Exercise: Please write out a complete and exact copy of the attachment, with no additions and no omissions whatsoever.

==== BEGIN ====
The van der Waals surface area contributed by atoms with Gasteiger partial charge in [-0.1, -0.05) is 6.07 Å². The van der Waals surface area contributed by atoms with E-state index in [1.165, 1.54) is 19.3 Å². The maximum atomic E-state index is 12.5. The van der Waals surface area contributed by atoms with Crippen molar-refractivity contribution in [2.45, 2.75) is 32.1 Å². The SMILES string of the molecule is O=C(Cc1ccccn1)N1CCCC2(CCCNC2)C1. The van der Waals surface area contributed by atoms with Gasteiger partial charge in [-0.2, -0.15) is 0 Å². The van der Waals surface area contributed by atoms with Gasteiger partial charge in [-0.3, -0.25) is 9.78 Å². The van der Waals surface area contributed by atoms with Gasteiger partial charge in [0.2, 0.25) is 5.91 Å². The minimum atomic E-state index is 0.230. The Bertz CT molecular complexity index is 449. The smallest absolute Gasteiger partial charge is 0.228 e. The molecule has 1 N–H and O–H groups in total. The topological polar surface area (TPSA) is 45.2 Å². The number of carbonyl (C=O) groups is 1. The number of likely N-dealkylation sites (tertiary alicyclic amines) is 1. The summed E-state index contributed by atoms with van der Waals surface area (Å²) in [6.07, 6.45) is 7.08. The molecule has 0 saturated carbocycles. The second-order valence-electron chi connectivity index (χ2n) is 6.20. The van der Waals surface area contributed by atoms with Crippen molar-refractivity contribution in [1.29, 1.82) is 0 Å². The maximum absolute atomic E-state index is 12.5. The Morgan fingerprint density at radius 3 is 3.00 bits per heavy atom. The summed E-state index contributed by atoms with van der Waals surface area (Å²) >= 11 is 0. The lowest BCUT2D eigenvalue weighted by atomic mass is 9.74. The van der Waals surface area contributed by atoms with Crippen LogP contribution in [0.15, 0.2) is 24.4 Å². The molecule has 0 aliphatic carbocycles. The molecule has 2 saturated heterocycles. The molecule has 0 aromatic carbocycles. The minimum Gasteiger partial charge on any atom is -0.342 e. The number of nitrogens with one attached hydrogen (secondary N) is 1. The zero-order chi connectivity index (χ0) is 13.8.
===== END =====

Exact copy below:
The van der Waals surface area contributed by atoms with Gasteiger partial charge in [-0.1, -0.05) is 6.07 Å². The van der Waals surface area contributed by atoms with E-state index in [1.165, 1.54) is 19.3 Å². The maximum atomic E-state index is 12.5. The van der Waals surface area contributed by atoms with Crippen molar-refractivity contribution in [2.45, 2.75) is 32.1 Å². The SMILES string of the molecule is O=C(Cc1ccccn1)N1CCCC2(CCCNC2)C1. The van der Waals surface area contributed by atoms with Gasteiger partial charge in [-0.2, -0.15) is 0 Å². The van der Waals surface area contributed by atoms with Gasteiger partial charge in [-0.3, -0.25) is 9.78 Å². The van der Waals surface area contributed by atoms with Gasteiger partial charge in [0.2, 0.25) is 5.91 Å². The minimum atomic E-state index is 0.230. The Bertz CT molecular complexity index is 449. The smallest absolute Gasteiger partial charge is 0.228 e. The molecule has 1 N–H and O–H groups in total. The topological polar surface area (TPSA) is 45.2 Å². The number of carbonyl (C=O) groups is 1. The number of likely N-dealkylation sites (tertiary alicyclic amines) is 1. The summed E-state index contributed by atoms with van der Waals surface area (Å²) in [6.07, 6.45) is 7.08. The molecule has 0 saturated carbocycles. The second-order valence-electron chi connectivity index (χ2n) is 6.20. The van der Waals surface area contributed by atoms with Crippen molar-refractivity contribution in [1.29, 1.82) is 0 Å². The maximum absolute atomic E-state index is 12.5. The Morgan fingerprint density at radius 3 is 3.00 bits per heavy atom. The summed E-state index contributed by atoms with van der Waals surface area (Å²) >= 11 is 0. The lowest BCUT2D eigenvalue weighted by atomic mass is 9.74. The van der Waals surface area contributed by atoms with Crippen LogP contribution in [0.15, 0.2) is 24.4 Å². The molecule has 0 aliphatic carbocycles. The molecule has 2 saturated heterocycles. The molecule has 0 aromatic carbocycles. The minimum Gasteiger partial charge on any atom is -0.342 e. The number of nitrogens with one attached hydrogen (secondary N) is 1. The zero-order chi connectivity index (χ0) is 13.8.